Election 2018 Results; Florida Senate Race Headed For Recount
After one of the most expensive gubernatorial campaigns ever, Republican Ron DeSantis will become the 46th governor of Florida.
By Paul Scicchitano, Patch Staff | | Updated
TALLAHASSEE, FL — Republican former Congressman Ron DeSantis and Florida Gov. Rick Scott claimed victories Tuesday to keep Florida red as the two appeared to squeak past Democrat opponents to win the governor’s mansion and the longtime Senate seat held by Bill Nelson. But Nelson said Wednesday that the race is headed to a recount based on the razor thin margin separating him from the Republican.
“We are proceeding to a recount,” Nelson said in a brief statement on Wednesday.
Patch reached out to the Florida Department of State’s Office but a spokesperson did not immediately confirm whether the race was headed to a recount.
Unofficial results as of Wednesday morning showed Nelson narrowly trailing GOP candidate Rick Scott by a margin of 4,081,179 to 4,050,940, a difference of 30,239 votes.
“That’s less than a one-half percentage point difference,” the Nelson campaign said. “State law requires a recount when candidates are with one-half point.”
The first unofficial returns from Tuesday’s election are due from county canvassing boards no later than noon Saturday, Nov. 10.
“The Secretary of State will order any machine recount, if required, for federal, state or multicounty races as determined by statutory threshold of one half of one percent,” election officials have said. “The results from the machine recount constitute the second set of unofficial returns.”
Democrat Andrew Gillum conceded the governor’s race shortly before 11 p.m. to DeSantis while Scott claimed victory in the Senate race to the longtime incumbent shortly before midnight.
Nelson still had not made a concession speech as Scott delivered his victory speech in English and Spanish. A Nelson aide told reporters that the senator was planning to make a statement on Wednesday. The aide said that the result was not what the senator hoped for in his quest to win a fourth term.
The Miami Herald, Miami ABC affiliate WPLG TV, Miami NBC affiliate NBC 6 and Miami CBS affiliate CBS 4 all reported that Scott won the election despite the absence of a formal concession speech by Nelson.
Just before polls began to close in parts of Florida, Sarah Revell of the Florida Department of State told Patch that she was not aware of any major problems anywhere in the state.
“Overall the election is running smoothly,” she said. “Supervisors of elections have taken steps to quickly resolve any problems and ensure minimal potential impact to voters.”
Neris Franco of Miami said there were only two other people in her southwest Miami-Dade polling place when she breezed through on Tuesday. She heeded the advice of Florida election officials and brought a sample ballot along with her to help her get through the three-and-a-half page ballot.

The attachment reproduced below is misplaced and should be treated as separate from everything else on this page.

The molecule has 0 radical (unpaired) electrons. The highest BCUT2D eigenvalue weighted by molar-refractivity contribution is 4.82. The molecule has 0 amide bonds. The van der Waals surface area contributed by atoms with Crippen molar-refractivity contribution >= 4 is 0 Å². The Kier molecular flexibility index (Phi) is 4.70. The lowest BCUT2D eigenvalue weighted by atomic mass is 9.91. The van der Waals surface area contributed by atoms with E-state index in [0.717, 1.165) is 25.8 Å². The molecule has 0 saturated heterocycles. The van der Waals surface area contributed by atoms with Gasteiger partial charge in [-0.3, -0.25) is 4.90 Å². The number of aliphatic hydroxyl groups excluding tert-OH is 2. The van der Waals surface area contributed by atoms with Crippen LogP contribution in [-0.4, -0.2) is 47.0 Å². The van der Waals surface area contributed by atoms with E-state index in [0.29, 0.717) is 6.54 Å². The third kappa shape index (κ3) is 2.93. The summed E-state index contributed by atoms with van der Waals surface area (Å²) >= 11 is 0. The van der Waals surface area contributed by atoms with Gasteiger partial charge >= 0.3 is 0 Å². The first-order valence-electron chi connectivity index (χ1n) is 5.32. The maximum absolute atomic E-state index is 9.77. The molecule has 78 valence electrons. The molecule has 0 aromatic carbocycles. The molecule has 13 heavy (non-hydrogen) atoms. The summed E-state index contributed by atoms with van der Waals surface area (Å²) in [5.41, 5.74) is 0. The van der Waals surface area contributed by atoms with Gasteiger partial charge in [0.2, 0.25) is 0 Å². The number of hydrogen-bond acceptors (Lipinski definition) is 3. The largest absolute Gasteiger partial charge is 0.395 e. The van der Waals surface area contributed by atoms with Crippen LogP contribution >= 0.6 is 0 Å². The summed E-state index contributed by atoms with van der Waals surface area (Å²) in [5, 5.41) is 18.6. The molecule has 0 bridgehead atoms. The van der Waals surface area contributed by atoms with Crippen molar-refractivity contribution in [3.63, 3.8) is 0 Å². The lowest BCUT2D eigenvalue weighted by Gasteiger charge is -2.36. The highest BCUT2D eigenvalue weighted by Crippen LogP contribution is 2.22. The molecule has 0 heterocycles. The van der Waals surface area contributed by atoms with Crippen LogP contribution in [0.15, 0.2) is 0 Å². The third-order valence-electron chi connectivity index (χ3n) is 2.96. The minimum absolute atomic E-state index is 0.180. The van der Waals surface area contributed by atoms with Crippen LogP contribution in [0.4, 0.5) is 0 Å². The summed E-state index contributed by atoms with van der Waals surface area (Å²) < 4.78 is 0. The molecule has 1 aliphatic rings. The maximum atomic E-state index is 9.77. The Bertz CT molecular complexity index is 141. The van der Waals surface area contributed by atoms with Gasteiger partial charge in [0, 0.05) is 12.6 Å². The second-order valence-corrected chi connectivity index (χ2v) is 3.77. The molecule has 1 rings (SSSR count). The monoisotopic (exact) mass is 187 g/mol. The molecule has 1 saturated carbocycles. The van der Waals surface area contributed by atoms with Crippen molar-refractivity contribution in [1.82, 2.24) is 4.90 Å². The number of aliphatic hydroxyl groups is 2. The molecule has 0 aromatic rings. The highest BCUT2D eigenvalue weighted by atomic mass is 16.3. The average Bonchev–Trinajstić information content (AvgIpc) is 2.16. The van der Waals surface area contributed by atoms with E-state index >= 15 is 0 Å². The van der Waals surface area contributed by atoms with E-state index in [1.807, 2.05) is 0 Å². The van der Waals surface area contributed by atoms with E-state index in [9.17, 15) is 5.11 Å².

“It’s like I had a cheat sheet,” she told Patch with a smile.
Voting was anything but smooth for Jenna, a nurse at Mount Sinai Medical Center, who said she brought four forms of identification with her into the polling place at Miami Beach City Hall only to be turned away at first.
“I’m going to be very disappointed if they don’t fix it,” she told Patch, adding that polling workers could not find her name anywhere.
She offered poll workers a choice of her driver’s license, social security card, U.S. passport, birth certificate and even her nurse’s identification card to no avail.
“I’m like ‘what else do you need,'” she said, holding up her hands in frustration outside her Miami Beach polling place. “I wanted my vote to count because that’s what matters.”
Updated figures released Monday afternoon by Florida election officials showed that Democrats surpassed Republicans by a total of 2,074,400 to 2,049,877 votes cast by mail or at early voting sites throughout the state. That amounted to a Democrat advantage of 24,523 votes going into Election Day.
The new figures also marked a reversal since Friday when Republicans enjoyed an advantage of 58,530 votes dependent on Floridians staying true to party lines.
But they didn’t tell the full story. Another 951,452 Florida voters cast ballots without identifying with a particular party. That meant that the marquee contests were likely to be decided by Florida’s independent voters.
In the governor’s race, Tallahassee Mayor Andrew Gillum was vying not only to become the first Democrat to hold the post in 20 years, but also to become Florida’s first black governor.
Gillum stretched his lead to 4.4 points over Trump-endorsed Ron DeSantis as voting opened on Election Day, according to political website RealClearPolitics. Gilllum got a boost in recent days by a visit from former President Barack Obama as well as a number of celebrities while DeSantis got a push from President Donald Trump.
The website rated both the Florida governor’s race and U.S. Senate race as a political “toss up” by the time the polls opened. RealClearPolitics numbers are based on a statistical average of multiple polls.
In Florida’s Senate race, RealClearPolitics gave Nelson a 3.3-point lead over Scott as the polls opened.
The ballot also included 12 proposed amendments to Florida’s constitution, which had the potential to slow voting. State election officials told voters it would be perfectly acceptable to fill out a sample ballot before going to vote and to bring that sample ballot into their polling place.
Sen. Bill Nelson said his race against Republican Florida Gov. Rick Scott is headed for a recount. (Photo by Joe Raedle/Getty Images).